Theatre & Opera Magazine

Anya17: Meeting Trafficking Victims – a Cast Member’s Reflections

Posted on the 10 February 2012 by Anya17 @anyaseventeen

The cast of Anya17 recently visited a UK charity to meet women rescued from the throes of trafficking who are now trying to claim back their live. After the visit, Amy Webber (who plays Elena in Anya17) shared her thoughts on the day.

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“Following our recent Cast visit to meet survivors of Human Trafficking, I just wanted to relate my experiences and express my thanks to both the Charity involved and to the amazing survivors in their care for this extraordinary privilege in the research for my role.

After seeing the film “Sex Traffic”, visiting the exhibition at the London museum about slavery and reading books that the Director Caroline had given me, I felt that I had gained a little insight into this topic. Absorbing this somewhat remote information, and seeing the results of it for myself on real lives first-hand however, was very, very different. My eyes were about to be well and truly opened.

When we first walked into the room I had to hold back tears just on seeing the faces of the women. Feeling that tears would be unhelpful in such an emotionally-charged atmosphere, I managed to compose myself enough to talk with them about the effects of their experiences, and how the remarkable Charity is helping them to start rebuilding their lives in the UK or to provide them with the support and opportunity to get home to their loved ones.

One of the survivors was excited to be returning to her home country soon because she had been forced to leave behind children. When she told us (with signs and basic English) the ages and the names of her children, the smile on her face made me well up again, but this time from happiness. How wonderful it was that the thoughts of her children, her love and her longing gave her the hope to keep going through what must have been hell on earth. It demonstrated to me a glimpse of the extremes of humanity; how family and love can be the best things in the world, how strong love really is, but how some wilfully destroy other people’s lives purely in the pursuit of cold cash. Is it hate, or disrespect, or just greed? I don’t know how I could possibly describe these people with just one word.

The Charity is absolutely fantastic. Their volunteers love all these women like their own children or sisters, and in return the victims love them back just as much. The love the volunteers give helps to bring the survivors out of their unfathomably dark, nightmarish existence and starts to engender some trust for humankind. If it wasn’t for these volunteers it is so clear that so many more women would just end their lives. The torturous effect of Trafficking on the souls of these women is all too apparent. After rescue some cannot even bring themselves to speak for weeks or even months. Reminiscent of Holocaust survivors hoarding food for decades after their deliverance, some can never let go of their passports again for fear that once more they will be taken from them, dooming them to be stranded in the UK forever, at the ‘mercy’ of their former Traffickers. A fate with a sure and certain end.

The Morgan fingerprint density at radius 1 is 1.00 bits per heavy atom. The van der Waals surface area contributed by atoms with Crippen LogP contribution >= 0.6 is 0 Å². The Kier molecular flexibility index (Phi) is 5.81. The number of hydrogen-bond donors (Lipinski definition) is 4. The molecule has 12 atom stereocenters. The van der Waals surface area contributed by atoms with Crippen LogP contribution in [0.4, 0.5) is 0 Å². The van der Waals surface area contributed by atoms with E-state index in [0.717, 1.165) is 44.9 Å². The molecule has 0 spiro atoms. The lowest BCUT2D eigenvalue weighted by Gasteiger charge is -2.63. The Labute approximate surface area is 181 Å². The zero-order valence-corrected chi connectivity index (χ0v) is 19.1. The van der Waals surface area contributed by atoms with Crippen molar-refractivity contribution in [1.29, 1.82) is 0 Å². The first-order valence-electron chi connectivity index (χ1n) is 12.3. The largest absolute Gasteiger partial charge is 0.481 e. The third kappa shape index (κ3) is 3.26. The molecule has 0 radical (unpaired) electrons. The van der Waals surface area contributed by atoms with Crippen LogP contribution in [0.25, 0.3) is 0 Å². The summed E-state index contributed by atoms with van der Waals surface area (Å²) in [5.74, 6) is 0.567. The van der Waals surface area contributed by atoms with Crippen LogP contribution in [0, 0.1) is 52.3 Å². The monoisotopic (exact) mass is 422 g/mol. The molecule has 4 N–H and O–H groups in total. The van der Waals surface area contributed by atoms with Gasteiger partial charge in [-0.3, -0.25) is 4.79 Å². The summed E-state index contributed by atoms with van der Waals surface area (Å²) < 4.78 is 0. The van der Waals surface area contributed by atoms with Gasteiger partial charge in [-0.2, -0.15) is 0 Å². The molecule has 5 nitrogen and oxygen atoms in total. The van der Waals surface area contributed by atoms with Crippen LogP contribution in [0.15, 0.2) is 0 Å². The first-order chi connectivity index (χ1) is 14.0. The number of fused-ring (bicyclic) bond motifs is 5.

So many of these victims try to kill themselves that sadly, but inevitably, many succeed. I find it so wretched that the rest of their lives are ruined (or at the very least, made almost unbearably tortured) by what others have inflicted upon them. The Charity, though, helps them to find a safe place in which to live, takes them to the shops, enables them to live on their own and eventually to just smile, which must surely be the greatest gift of all. They are the bravest women in the world.

Writing each and every paragraph of this has made me cry. I feel so saddened by everything I have witnessed. Having become more knowledgeable and therefore inevitably passionate about this subject, I find it awful that so little is known about it by the public, and as a result so little of this vile ‘Trade’ is reported. It really is the lowest point of humanity. Whilst the Arab Spring has rightly elicited so much world-wide media attention, the fact that England can still have slaves would shock so many of the population who do not know anything about this secret world. I have learned that not only is the UK a ‘final destination’ for many of these victims without a voice, but also that our own children and young women are being trafficked within the country itself – a fact which must surely shock even the most UK-centric members of the public.

I am so happy and feel proud to be involved in this production. It is not just ‘Art for Art’s sake’; I really feel like this could help to facilitate change by raising awareness of the issues and bringing real stories into the public eye. My own character, Elena (again based on a true story) is that of a young woman my own age who, once trafficked, is abused and beaten so badly that she is blinded, but is still forced to continue having sex with clients for so many years in perpetual darkness that she believes death can be the only true escape. Let’s not condemn the public, and therefore the victims to this same darkness. Shining a light on this ‘Trade’ and raising awareness is the only way that things can begin to change.

Anya17 is not just an opera. It’s a campaign.

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